Biden under pressure and Cavendish's Tour de France record

Political coverage and commentary takes up most of the front pages. The BBC, along with other broadcasters, is not allowed to report details of campaigning while the polls are open.

Away from the UK election, a number of papers report on speculation that US President Joe Biden is considering ending his bid for a second term in the White House. It follows a shaky performance by Mr Biden in his first debate against Republican contender Donald Trump last week.

The Guardian reports that, at a briefing on Wednesday, White House press secretary Karine Jean-Pierre said Mr Biden was "absolutely not" thinking about stepping back and that he had been "very clear" he was busy doing his job.

A CBS News poll which indicated Mr Biden was in the lead a month ago found that Trump was two points ahead following the debate, according to The Financial Times. The paper says Mr Biden is under mounting pressure to withdraw, as Democratic politicians, party operatives, and donors question his prospects.

The paper also reports on the impact that Hurricane Beryl, which became the earliest category five Atlantic hurricane on record as it moved across the Caribbean this week, is having on the insurance sector. It says the storm has "battered" shares as insurers prepare for significant losses and fuelled fears that warming oceans will worsen such storms in the future.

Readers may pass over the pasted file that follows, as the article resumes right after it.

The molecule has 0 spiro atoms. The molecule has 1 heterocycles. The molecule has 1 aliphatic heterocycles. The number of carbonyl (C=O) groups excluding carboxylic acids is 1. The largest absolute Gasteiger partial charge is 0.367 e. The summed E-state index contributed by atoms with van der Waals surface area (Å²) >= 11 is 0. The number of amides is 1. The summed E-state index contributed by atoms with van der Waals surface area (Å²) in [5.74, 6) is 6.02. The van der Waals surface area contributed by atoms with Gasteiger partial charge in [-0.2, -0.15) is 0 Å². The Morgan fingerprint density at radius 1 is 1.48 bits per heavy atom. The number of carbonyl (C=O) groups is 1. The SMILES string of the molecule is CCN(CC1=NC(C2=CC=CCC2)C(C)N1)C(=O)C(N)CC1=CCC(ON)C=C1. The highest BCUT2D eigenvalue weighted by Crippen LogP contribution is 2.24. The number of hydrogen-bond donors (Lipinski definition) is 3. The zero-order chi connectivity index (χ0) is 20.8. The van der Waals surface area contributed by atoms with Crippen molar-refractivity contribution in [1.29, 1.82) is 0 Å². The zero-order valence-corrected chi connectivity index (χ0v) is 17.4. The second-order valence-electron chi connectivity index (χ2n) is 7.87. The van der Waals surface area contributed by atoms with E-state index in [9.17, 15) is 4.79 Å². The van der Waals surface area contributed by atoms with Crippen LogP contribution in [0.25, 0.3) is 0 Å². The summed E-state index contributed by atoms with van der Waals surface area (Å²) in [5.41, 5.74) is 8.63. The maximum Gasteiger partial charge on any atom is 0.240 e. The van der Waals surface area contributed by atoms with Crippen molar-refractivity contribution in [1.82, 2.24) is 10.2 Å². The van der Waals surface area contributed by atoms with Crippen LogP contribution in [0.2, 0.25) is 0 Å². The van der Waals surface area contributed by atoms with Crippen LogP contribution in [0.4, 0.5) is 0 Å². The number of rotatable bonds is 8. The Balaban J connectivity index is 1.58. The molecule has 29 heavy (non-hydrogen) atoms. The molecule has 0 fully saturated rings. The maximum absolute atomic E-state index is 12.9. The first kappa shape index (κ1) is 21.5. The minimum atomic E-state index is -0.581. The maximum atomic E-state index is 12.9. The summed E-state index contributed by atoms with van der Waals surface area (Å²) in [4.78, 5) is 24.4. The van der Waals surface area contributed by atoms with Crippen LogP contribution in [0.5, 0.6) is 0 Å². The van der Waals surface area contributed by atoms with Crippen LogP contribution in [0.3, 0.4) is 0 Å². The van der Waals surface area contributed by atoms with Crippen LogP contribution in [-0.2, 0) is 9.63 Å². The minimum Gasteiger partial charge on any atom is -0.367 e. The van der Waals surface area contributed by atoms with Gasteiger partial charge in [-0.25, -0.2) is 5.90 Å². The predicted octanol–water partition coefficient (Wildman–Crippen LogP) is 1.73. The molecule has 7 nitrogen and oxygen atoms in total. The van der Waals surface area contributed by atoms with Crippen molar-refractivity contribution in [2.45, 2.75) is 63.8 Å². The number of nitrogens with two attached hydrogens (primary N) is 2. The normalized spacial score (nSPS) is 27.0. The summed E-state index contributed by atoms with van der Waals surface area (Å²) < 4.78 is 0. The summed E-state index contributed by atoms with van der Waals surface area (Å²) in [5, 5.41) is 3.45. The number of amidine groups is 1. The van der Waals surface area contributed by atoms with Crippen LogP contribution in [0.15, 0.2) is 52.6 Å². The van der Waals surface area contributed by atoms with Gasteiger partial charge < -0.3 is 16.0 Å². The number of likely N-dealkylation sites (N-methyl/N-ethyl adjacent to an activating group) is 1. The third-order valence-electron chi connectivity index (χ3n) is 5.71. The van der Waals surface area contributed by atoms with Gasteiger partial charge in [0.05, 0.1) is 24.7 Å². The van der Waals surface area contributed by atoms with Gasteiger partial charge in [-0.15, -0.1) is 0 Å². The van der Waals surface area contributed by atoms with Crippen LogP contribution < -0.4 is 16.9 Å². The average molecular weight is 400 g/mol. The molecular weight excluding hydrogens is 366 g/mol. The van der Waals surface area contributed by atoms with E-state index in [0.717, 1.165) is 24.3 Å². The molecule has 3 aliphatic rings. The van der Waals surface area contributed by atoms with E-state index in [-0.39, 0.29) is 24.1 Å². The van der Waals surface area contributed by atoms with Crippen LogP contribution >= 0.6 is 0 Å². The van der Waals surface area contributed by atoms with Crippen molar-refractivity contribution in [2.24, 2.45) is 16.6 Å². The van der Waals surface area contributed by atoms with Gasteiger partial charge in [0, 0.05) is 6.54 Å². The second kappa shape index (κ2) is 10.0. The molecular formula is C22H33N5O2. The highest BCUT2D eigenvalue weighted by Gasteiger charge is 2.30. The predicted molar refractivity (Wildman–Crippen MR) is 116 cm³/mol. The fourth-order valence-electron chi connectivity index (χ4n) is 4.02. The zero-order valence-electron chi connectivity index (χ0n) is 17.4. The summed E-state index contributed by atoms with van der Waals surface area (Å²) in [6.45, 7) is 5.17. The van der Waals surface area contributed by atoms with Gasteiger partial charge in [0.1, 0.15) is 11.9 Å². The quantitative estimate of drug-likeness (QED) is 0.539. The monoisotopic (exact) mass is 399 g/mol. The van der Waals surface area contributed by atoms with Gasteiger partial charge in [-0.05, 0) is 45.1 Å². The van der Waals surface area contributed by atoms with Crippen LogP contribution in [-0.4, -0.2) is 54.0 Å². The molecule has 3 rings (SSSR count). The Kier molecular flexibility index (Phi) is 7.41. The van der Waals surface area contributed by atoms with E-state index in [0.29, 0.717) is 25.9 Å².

British cyclist Mark Cavendish seen raising his arms in the air after winning the fifth stage of Tour de France 2024
Mark Cavendish won his 35th Tour de France stage on Wednesday, surpassing a record set in 1975 [EPA]

The Times reports on the awarding of the Order of the Thistle, Scotland's highest order of chivalry, to Queen Camilla and Duke of Edinburgh. The paper says King Charles III gave the two the honour in recognition of their charitable work in Scotland.

In sport, the paper reports that Gareth Southgate may switch England's formation for the Euros quarter final against Switzerland after practising with a three-man defence in training.

And the Guardian carries a picture of cyclist Mark Cavendish with his arms raised as he crossed the finish line to win the fifth stage of the Tour de France on Wednesday. The win took the 39-year-old to 35 stage wins in the race, meaning he has surpassed a record set by Belgian Eddy Merckx in 1975.

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